When children with conduct problems see images of others in pain, key parts of their brains don't react in the way they do in most people. This pattern of reduced brain activity upon witnessing pain may serve as a neurobiological risk factor for later adult psychopathy, say researchers who report their findings in Elsevier's Cell Press journal Current Biology on May 2.
That's not to say that all children with conduct problems are the same, or that all children showing this brain pattern in young life will become psychopaths. The researchers emphasize that many children with conduct problems do not persist with their antisocial behavior. [pullquote align="right"]It is important to view these findings as an indicator of early vulnerability, rather than biological destiny. — Essi Viding, PhD[/pullquote]
"Our findings indicate that children with conduct problems have an atypical brain response to seeing other people in pain," said Dr. Essi Viding, a professor at the University College London Institute of Cognitive Neuroscience. "It is important to view these findings as an indicator of early vulnerability, rather than biological destiny. We know that children can be very responsive to interventions, and the challenge is to make those interventions even better, so that we can really help the children, their families, and their wider social environment."
Conduct problems represent a major societal problem and include physical aggression, cruelty to others, and a lack of empathy, or "callousness." In the United Kingdom, where the study was conducted, about 5 percent of children qualify for a diagnosis of conduct problems. But very little is known about the underlying biology.
In the new study, Dr. Viding, Patricia Lockwood and their colleagues scanned children's brains by functional magnetic resonance imaging (fMRI) to see how those with conduct problems differ in their response to viewing images of others in pain.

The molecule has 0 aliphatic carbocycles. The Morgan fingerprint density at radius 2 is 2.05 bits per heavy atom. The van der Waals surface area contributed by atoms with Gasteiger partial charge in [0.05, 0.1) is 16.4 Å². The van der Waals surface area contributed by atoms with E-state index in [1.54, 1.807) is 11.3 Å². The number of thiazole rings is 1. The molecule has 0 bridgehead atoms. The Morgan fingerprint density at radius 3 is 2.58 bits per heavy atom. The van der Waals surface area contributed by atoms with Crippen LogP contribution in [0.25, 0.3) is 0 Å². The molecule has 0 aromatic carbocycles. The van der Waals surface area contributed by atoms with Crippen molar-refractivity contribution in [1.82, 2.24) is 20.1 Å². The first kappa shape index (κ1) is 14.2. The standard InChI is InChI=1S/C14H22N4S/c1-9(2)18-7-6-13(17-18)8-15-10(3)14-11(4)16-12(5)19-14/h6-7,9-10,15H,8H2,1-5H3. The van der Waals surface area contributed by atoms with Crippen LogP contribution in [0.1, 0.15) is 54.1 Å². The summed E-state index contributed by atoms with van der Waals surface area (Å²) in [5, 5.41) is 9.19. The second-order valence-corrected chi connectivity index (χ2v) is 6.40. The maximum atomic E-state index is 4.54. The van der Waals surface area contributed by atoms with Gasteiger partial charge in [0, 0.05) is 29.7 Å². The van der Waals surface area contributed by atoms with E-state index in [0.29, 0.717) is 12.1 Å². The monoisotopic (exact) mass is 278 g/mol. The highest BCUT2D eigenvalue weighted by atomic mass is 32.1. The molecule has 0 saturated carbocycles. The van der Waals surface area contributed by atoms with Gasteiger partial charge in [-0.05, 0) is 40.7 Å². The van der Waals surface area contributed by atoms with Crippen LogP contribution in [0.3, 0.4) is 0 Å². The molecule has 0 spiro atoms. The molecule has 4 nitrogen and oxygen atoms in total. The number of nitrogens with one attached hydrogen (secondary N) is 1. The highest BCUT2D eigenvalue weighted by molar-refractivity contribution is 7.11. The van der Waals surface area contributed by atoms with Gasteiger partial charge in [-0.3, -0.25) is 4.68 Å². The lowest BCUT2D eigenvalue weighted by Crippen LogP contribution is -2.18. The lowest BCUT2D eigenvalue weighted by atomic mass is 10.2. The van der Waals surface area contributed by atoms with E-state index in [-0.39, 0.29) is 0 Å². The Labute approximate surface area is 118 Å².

The brain images showed that, relative to controls, children with conduct problems show reduced responses to others' pain specifically in regions of the brain known to play a role in empathy. The researchers also saw variation among those with conduct problems, with those deemed to be more callous showing lower brain activation than less callous individuals.
"Our findings very clearly point to the fact that not all children with conduct problems share the same vulnerabilities; some may have neurobiological vulnerability to psychopathy, while others do not," Dr. Viding said. "This raises the possibility of tailoring existing interventions to suit the specific profile of atypical processing that characterizes a child with conduct problems."
Read the abstract and article here: dx.doi.org/10.1016/j.ajhg.2013.04.009 [divider] [caption id="attachment_18867" align="alignleft" width="150"] Mary Beth O'Leary[/caption]
Reporting for Elsevier Connect
Mary Beth O'Leary (@MaryBethPress) is Press Officer and Associate Media Relations Manager for Cell Press (@CellPressNews), based in Cambridge, Massachusetts. She began her career at Cell Press as an Senior Editorial Assistant for the journal Cell before transitioning into a role as Marketing/Publicity Coordinator. In December, she moved into her position as Press Officer for Cell Press's 29 journals. A graduate of the College of the Holy Cross in Worcester, Massachusetts, she studied literature and art history.